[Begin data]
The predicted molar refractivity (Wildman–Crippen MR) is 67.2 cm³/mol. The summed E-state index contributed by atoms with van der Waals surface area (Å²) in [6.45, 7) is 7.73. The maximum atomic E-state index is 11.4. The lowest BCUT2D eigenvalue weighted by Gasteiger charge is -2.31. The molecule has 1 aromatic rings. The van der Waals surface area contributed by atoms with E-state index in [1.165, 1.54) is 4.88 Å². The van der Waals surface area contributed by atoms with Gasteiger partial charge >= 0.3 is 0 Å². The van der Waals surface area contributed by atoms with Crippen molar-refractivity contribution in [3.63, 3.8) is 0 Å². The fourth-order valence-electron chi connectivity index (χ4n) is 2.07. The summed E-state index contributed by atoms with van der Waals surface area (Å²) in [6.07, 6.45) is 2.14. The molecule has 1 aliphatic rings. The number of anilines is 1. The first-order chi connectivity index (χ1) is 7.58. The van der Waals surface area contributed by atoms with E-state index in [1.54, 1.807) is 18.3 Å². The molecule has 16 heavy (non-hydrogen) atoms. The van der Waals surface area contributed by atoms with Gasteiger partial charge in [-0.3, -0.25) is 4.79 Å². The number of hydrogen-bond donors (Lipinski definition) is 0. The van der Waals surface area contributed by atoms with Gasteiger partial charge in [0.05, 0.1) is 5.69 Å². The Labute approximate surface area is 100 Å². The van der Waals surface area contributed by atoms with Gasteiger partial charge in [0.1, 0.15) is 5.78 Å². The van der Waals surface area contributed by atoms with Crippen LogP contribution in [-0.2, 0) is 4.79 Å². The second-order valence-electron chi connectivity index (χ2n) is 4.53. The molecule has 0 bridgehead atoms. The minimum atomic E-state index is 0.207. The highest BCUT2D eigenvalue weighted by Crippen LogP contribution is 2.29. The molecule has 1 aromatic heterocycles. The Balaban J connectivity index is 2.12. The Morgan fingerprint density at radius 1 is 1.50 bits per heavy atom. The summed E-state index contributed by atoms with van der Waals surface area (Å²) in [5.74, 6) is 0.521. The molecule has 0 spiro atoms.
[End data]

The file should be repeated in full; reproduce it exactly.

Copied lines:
The predicted molar refractivity (Wildman–Crippen MR) is 67.2 cm³/mol. The summed E-state index contributed by atoms with van der Waals surface area (Å²) in [6.45, 7) is 7.73. The maximum atomic E-state index is 11.4. The lowest BCUT2D eigenvalue weighted by Gasteiger charge is -2.31. The molecule has 1 aromatic rings. The van der Waals surface area contributed by atoms with E-state index in [1.165, 1.54) is 4.88 Å². The van der Waals surface area contributed by atoms with Gasteiger partial charge >= 0.3 is 0 Å². The van der Waals surface area contributed by atoms with Crippen molar-refractivity contribution in [3.63, 3.8) is 0 Å². The fourth-order valence-electron chi connectivity index (χ4n) is 2.07. The summed E-state index contributed by atoms with van der Waals surface area (Å²) in [6.07, 6.45) is 2.14. The molecule has 1 aliphatic rings. The number of anilines is 1. The first-order chi connectivity index (χ1) is 7.58. The van der Waals surface area contributed by atoms with E-state index in [1.54, 1.807) is 18.3 Å². The molecule has 16 heavy (non-hydrogen) atoms. The van der Waals surface area contributed by atoms with Gasteiger partial charge in [-0.3, -0.25) is 4.79 Å². The number of hydrogen-bond donors (Lipinski definition) is 0. The van der Waals surface area contributed by atoms with Gasteiger partial charge in [0.05, 0.1) is 5.69 Å². The Labute approximate surface area is 100 Å². The van der Waals surface area contributed by atoms with Gasteiger partial charge in [0.1, 0.15) is 5.78 Å². The van der Waals surface area contributed by atoms with Crippen LogP contribution in [-0.2, 0) is 4.79 Å². The second-order valence-electron chi connectivity index (χ2n) is 4.53. The molecule has 0 bridgehead atoms. The minimum atomic E-state index is 0.207. The highest BCUT2D eigenvalue weighted by Crippen LogP contribution is 2.29. The molecule has 1 aromatic heterocycles. The Balaban J connectivity index is 2.12. The Morgan fingerprint density at radius 1 is 1.50 bits per heavy atom. The summed E-state index contributed by atoms with van der Waals surface area (Å²) in [5.74, 6) is 0.521. The molecule has 0 spiro atoms.